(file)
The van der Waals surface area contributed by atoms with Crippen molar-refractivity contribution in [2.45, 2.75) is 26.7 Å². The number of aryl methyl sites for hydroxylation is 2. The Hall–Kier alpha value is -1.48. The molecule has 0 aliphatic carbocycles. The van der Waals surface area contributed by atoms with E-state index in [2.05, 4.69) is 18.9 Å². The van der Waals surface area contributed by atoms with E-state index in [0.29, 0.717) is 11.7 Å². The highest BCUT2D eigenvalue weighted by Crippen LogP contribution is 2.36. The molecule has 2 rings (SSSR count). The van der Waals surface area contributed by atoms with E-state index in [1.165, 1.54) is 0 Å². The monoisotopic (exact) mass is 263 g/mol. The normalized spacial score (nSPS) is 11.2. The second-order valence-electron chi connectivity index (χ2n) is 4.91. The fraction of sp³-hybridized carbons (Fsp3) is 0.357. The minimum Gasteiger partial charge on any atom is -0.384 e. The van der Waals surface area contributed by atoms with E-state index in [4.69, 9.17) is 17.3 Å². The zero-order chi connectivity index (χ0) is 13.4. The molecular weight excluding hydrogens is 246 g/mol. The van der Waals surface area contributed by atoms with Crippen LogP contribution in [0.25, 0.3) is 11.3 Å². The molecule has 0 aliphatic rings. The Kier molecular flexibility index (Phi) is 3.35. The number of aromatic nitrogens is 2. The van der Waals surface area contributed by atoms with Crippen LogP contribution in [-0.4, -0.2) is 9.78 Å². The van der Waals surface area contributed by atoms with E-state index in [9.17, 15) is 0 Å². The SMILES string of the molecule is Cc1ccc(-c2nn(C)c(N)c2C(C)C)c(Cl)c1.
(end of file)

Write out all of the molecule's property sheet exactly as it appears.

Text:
The van der Waals surface area contributed by atoms with Crippen molar-refractivity contribution in [2.45, 2.75) is 26.7 Å². The number of aryl methyl sites for hydroxylation is 2. The Hall–Kier alpha value is -1.48. The molecule has 0 aliphatic carbocycles. The van der Waals surface area contributed by atoms with E-state index in [2.05, 4.69) is 18.9 Å². The van der Waals surface area contributed by atoms with E-state index in [0.29, 0.717) is 11.7 Å². The highest BCUT2D eigenvalue weighted by Crippen LogP contribution is 2.36. The molecule has 2 rings (SSSR count). The van der Waals surface area contributed by atoms with E-state index in [1.165, 1.54) is 0 Å². The monoisotopic (exact) mass is 263 g/mol. The normalized spacial score (nSPS) is 11.2. The second-order valence-electron chi connectivity index (χ2n) is 4.91. The fraction of sp³-hybridized carbons (Fsp3) is 0.357. The minimum Gasteiger partial charge on any atom is -0.384 e. The van der Waals surface area contributed by atoms with E-state index in [4.69, 9.17) is 17.3 Å². The zero-order chi connectivity index (χ0) is 13.4. The molecular weight excluding hydrogens is 246 g/mol. The van der Waals surface area contributed by atoms with Crippen LogP contribution in [0.25, 0.3) is 11.3 Å². The molecule has 0 aliphatic rings. The Kier molecular flexibility index (Phi) is 3.35. The number of aromatic nitrogens is 2. The van der Waals surface area contributed by atoms with Crippen LogP contribution in [-0.4, -0.2) is 9.78 Å². The van der Waals surface area contributed by atoms with E-state index in [9.17, 15) is 0 Å². The SMILES string of the molecule is Cc1ccc(-c2nn(C)c(N)c2C(C)C)c(Cl)c1.